This thesis will present a wave method to be used for the identification of the structural system and damage detection of structural components in bridges. This method was shown to be strong when applied to real structures and large amplitude response in buildings (e.g., mid-rise and high-rise buildings). This study is the first application of the method to bridge structures. The bridge identification was performed using wave propagation in a simple uniform shear beam model. The method identifies a wave velocity for the structure by fitting an equivalent uniform shear beam model in impulse response functions of the recorded earthquake response. The structural damage is detected by detecting changes in the identified velocities from one damaging event to another. The method uses response of the acceleration recorded in the structure. In this study, the acceleration response from a shake-table 4-span bridge tested to failure was used. As the information was available on the shake-table test data, it provided us an opportunity to check the accuracy of our uniform shear beam model’s identification results. It also revealed the strength and limitation of the shear beam model for damage detection in bridges.
The prototype bridge was instrumented using nine triaxial accelerometers at the deck level and three triaxial accelerometers at the base of its columns (i.e., shake-tables). A uniform shear beam model can be identified using data from two channels (source and receiver). Unlike building structures which typically comprise sensors placed on their floors (along their height), the sensor placement on a bridge comprises a two-dimensional distribution (along the height and length of the bridge). Therefore, two scenarios for wave propagation in the bridge were proposed. In each scenario, pairs of sensors were identified to represent a specific wave passage in the bridge. Identified wave velocities for each scenario and for various shaking intensities were reported. A summary of actual observed damages in the structure was prepared. The observed damages were then grouped into five damage states. Further, damage states were compared with the detected reductions in the identified velocities. The results show that: 1) The identified shear wave velocities presented a decreasing trend as the shaking intensity was increased, 2) the reduction percentage in the velocities was consistent with the overall observed damage in the bridge, 3) there was no clear correlation between a specific wave-passage and the observed reduction in the velocities. This indicates that the uniform shear beam model was too simple to localize the damage in the bridge. It rather provides a proxy on the extent of complete change in the response due to damage.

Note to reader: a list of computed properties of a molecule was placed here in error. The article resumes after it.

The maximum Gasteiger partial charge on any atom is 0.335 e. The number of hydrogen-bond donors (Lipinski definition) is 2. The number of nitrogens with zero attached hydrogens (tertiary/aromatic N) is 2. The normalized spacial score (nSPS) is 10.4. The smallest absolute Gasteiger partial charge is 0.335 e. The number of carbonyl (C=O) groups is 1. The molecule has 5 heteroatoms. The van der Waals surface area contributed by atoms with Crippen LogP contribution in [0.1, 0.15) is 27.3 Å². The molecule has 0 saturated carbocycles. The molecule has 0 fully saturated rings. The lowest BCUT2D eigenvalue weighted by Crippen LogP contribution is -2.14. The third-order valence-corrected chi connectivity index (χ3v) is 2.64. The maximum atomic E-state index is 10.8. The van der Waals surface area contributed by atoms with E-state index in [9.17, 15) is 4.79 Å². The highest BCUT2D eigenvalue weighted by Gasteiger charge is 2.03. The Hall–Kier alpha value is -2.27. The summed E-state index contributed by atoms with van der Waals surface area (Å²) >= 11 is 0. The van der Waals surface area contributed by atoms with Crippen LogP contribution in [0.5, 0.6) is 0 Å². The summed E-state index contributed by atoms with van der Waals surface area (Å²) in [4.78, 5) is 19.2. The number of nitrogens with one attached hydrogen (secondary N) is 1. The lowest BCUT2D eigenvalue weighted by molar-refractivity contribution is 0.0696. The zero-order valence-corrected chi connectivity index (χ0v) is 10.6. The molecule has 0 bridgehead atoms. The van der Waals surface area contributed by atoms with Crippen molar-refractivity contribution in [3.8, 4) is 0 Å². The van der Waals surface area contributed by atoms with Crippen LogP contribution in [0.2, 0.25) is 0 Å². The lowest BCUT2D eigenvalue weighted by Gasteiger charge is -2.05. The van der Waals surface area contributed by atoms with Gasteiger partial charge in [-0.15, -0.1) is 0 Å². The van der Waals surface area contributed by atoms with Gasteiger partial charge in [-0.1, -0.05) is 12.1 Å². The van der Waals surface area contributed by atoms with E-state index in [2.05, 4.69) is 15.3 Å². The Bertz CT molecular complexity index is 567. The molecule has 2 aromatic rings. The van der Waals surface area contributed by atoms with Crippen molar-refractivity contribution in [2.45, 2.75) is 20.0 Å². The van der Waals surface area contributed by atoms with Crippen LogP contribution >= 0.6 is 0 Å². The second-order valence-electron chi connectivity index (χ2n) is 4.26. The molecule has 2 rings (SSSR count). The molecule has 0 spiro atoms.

While the shear beam model provided a unique opportunity for extending the wave method application to the bridge structure, it revealed that a more detailed model will be required to take into account the bending nature of bridge response and the significant wave dispersion associated with it. Further study will be needed for developing and calibrating a more detailed model for the purpose of a robust damage detection and damage localization in bridges.
|Commitee:||Terzic, Vesna, Calabrese, Andrea|
|School:||California State University, Long Beach|
|Department:||Civil Engineering & Construction Engineering Management|
|School Location:||United States -- California|
|Source:||MAI 82/6(E), Masters Abstracts International|
|Subjects:||Civil engineering, Materials science, Industrial engineering, Public administration, Architectural engineering|
|Keywords:||Damage detection, Structural components in bridges, High-rise building construction , Shear beam, Earthquake response, Damage localization|
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